Objective: Systolic blood pressure (SBP) and diastolic blood pressure (DBP) increase significantly until around 55 years, when SBP increases, DBP decreases. Whether the rates of change of SBP and DBP with age exhibit a similar dissociation has never been investigated.
Design and participants: The Data from an Epidemiologic Study on the Insulin Resistance Syndrome Study (D.E.S.I.R.), a 9-year longitudinal study included 2278 men and 2314 women, 30-65 years and SBP, DBP, and other cardiometabolic risk factors were determined every 3 years.
Results: Both SBP and DBP increased with age, more rapidly in women than in men. SBP and DBP were higher in the presence of risk factors (except smoking) but the increases with age were similar. For the rates of change, whereas DeltaSBP increased linearly with age, DeltaDBP declined as early as 45 years. This finding was not influenced by sex, menopause or other risk factors but was significantly attenuated in the presence of hypertension at baseline, whether treated or not, and mainly in men.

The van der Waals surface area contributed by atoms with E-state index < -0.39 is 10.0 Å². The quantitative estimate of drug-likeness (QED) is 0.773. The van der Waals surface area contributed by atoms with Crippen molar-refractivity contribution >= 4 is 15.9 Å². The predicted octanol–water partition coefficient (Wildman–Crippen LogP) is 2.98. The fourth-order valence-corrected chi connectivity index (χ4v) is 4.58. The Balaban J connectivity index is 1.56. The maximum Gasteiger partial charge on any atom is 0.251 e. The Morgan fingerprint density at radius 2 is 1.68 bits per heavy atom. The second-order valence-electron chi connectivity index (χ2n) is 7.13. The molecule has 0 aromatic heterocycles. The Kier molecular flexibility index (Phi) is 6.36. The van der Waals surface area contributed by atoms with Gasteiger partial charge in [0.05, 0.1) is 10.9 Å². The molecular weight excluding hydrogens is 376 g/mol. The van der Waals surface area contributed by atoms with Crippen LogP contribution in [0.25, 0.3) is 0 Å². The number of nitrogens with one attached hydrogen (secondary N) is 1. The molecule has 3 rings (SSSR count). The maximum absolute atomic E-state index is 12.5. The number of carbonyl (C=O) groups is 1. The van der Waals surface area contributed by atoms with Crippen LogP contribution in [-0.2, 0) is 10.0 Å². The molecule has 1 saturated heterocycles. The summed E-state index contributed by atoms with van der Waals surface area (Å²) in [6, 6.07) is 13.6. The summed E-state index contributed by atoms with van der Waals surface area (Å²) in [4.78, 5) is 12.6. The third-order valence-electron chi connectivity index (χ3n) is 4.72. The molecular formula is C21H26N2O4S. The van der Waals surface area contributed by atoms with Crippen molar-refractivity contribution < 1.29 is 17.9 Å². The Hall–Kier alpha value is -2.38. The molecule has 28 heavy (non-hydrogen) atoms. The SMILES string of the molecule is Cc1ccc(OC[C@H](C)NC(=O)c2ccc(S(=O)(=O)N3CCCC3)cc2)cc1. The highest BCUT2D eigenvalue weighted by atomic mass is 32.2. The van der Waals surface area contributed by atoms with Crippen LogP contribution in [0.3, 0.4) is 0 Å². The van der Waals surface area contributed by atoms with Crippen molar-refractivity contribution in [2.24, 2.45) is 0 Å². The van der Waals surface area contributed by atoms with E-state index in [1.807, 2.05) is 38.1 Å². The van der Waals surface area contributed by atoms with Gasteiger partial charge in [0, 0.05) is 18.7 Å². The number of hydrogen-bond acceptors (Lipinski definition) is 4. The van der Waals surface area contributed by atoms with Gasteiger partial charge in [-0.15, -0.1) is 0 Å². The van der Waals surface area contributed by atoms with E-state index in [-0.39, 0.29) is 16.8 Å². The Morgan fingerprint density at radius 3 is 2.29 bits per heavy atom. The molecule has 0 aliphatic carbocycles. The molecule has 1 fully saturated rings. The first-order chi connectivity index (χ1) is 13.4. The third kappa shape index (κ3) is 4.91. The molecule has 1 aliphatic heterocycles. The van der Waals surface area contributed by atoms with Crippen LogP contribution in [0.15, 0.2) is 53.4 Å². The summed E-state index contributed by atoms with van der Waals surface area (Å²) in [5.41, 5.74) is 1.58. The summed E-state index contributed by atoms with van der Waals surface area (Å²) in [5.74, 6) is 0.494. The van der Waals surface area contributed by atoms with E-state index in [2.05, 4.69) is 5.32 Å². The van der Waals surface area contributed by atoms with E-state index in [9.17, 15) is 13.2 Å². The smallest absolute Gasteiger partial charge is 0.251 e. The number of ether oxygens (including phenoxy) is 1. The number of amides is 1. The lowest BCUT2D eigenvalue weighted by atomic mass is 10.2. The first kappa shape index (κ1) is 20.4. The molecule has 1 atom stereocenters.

Conclusion: DBP increases with age between 30 and 60 years, DeltaDBP tends to be markedly reduced as early as 45 years, in contrast with DeltaSBP. Consequences for the understanding of vascular aging and antihypertensive therapy remain to be explored.